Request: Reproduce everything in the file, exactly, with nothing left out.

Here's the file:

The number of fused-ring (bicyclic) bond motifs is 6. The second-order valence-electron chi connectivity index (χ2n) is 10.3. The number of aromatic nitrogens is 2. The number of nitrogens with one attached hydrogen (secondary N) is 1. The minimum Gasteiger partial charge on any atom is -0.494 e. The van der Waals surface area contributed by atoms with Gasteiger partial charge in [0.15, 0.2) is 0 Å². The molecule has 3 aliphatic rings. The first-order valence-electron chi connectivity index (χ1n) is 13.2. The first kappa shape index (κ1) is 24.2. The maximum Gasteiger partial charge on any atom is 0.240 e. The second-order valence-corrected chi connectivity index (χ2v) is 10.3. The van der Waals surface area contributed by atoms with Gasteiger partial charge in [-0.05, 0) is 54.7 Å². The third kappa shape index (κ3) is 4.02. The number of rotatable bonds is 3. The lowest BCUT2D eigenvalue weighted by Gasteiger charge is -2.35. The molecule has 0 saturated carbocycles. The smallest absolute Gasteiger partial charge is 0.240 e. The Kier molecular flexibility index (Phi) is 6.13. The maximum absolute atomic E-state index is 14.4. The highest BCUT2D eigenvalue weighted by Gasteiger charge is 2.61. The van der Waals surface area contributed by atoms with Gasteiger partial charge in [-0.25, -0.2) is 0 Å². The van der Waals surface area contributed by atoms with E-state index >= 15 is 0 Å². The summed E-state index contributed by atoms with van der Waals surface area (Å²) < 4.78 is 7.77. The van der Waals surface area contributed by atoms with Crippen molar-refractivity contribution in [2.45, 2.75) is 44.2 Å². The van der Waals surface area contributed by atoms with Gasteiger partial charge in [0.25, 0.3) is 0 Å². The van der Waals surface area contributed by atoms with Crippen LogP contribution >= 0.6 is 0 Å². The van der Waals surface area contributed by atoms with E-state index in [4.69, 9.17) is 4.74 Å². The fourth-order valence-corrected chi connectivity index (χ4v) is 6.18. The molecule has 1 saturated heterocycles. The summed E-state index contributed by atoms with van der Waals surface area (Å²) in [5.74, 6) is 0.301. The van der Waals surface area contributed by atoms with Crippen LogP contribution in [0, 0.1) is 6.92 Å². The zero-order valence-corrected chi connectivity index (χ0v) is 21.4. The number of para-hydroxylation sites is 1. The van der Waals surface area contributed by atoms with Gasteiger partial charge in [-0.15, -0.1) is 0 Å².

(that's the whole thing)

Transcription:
The number of fused-ring (bicyclic) bond motifs is 6. The second-order valence-electron chi connectivity index (χ2n) is 10.3. The number of aromatic nitrogens is 2. The number of nitrogens with one attached hydrogen (secondary N) is 1. The minimum Gasteiger partial charge on any atom is -0.494 e. The van der Waals surface area contributed by atoms with Gasteiger partial charge in [0.15, 0.2) is 0 Å². The molecule has 3 aliphatic rings. The first-order valence-electron chi connectivity index (χ1n) is 13.2. The first kappa shape index (κ1) is 24.2. The maximum Gasteiger partial charge on any atom is 0.240 e. The second-order valence-corrected chi connectivity index (χ2v) is 10.3. The van der Waals surface area contributed by atoms with Gasteiger partial charge in [-0.05, 0) is 54.7 Å². The third kappa shape index (κ3) is 4.02. The number of rotatable bonds is 3. The lowest BCUT2D eigenvalue weighted by Gasteiger charge is -2.35. The molecule has 0 saturated carbocycles. The smallest absolute Gasteiger partial charge is 0.240 e. The Kier molecular flexibility index (Phi) is 6.13. The maximum absolute atomic E-state index is 14.4. The highest BCUT2D eigenvalue weighted by Gasteiger charge is 2.61. The van der Waals surface area contributed by atoms with Gasteiger partial charge in [-0.25, -0.2) is 0 Å². The van der Waals surface area contributed by atoms with E-state index >= 15 is 0 Å². The summed E-state index contributed by atoms with van der Waals surface area (Å²) < 4.78 is 7.77. The van der Waals surface area contributed by atoms with Crippen molar-refractivity contribution in [2.45, 2.75) is 44.2 Å². The van der Waals surface area contributed by atoms with Gasteiger partial charge in [0.25, 0.3) is 0 Å². The van der Waals surface area contributed by atoms with Crippen LogP contribution >= 0.6 is 0 Å². The van der Waals surface area contributed by atoms with E-state index in [4.69, 9.17) is 4.74 Å². The fourth-order valence-corrected chi connectivity index (χ4v) is 6.18. The molecule has 1 saturated heterocycles. The summed E-state index contributed by atoms with van der Waals surface area (Å²) in [5.74, 6) is 0.301. The van der Waals surface area contributed by atoms with Crippen LogP contribution in [0, 0.1) is 6.92 Å². The zero-order valence-corrected chi connectivity index (χ0v) is 21.4. The number of para-hydroxylation sites is 1. The van der Waals surface area contributed by atoms with Gasteiger partial charge in [-0.15, -0.1) is 0 Å².